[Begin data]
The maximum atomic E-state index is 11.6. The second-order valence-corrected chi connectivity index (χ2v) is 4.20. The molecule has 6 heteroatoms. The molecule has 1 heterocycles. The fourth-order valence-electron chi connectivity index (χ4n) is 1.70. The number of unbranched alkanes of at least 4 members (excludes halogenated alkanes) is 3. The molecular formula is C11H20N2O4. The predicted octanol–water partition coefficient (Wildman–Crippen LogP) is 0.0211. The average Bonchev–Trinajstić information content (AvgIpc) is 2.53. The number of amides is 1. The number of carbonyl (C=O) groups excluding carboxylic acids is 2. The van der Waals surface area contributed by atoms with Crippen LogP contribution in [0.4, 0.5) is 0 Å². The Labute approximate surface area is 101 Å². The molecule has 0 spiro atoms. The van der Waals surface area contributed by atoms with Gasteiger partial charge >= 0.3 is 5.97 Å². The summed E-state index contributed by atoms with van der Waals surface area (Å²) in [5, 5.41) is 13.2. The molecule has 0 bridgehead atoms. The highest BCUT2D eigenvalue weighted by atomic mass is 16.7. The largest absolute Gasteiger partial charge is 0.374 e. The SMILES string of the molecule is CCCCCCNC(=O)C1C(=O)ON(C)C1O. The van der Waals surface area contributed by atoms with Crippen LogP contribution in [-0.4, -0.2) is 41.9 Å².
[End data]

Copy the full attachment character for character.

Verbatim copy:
The maximum atomic E-state index is 11.6. The second-order valence-corrected chi connectivity index (χ2v) is 4.20. The molecule has 6 heteroatoms. The molecule has 1 heterocycles. The fourth-order valence-electron chi connectivity index (χ4n) is 1.70. The number of unbranched alkanes of at least 4 members (excludes halogenated alkanes) is 3. The molecular formula is C11H20N2O4. The predicted octanol–water partition coefficient (Wildman–Crippen LogP) is 0.0211. The average Bonchev–Trinajstić information content (AvgIpc) is 2.53. The number of amides is 1. The number of carbonyl (C=O) groups excluding carboxylic acids is 2. The van der Waals surface area contributed by atoms with Crippen LogP contribution in [0.4, 0.5) is 0 Å². The Labute approximate surface area is 101 Å². The molecule has 0 spiro atoms. The van der Waals surface area contributed by atoms with Gasteiger partial charge >= 0.3 is 5.97 Å². The summed E-state index contributed by atoms with van der Waals surface area (Å²) in [5, 5.41) is 13.2. The molecule has 0 bridgehead atoms. The highest BCUT2D eigenvalue weighted by atomic mass is 16.7. The largest absolute Gasteiger partial charge is 0.374 e. The SMILES string of the molecule is CCCCCCNC(=O)C1C(=O)ON(C)C1O. The van der Waals surface area contributed by atoms with Crippen LogP contribution in [-0.4, -0.2) is 41.9 Å².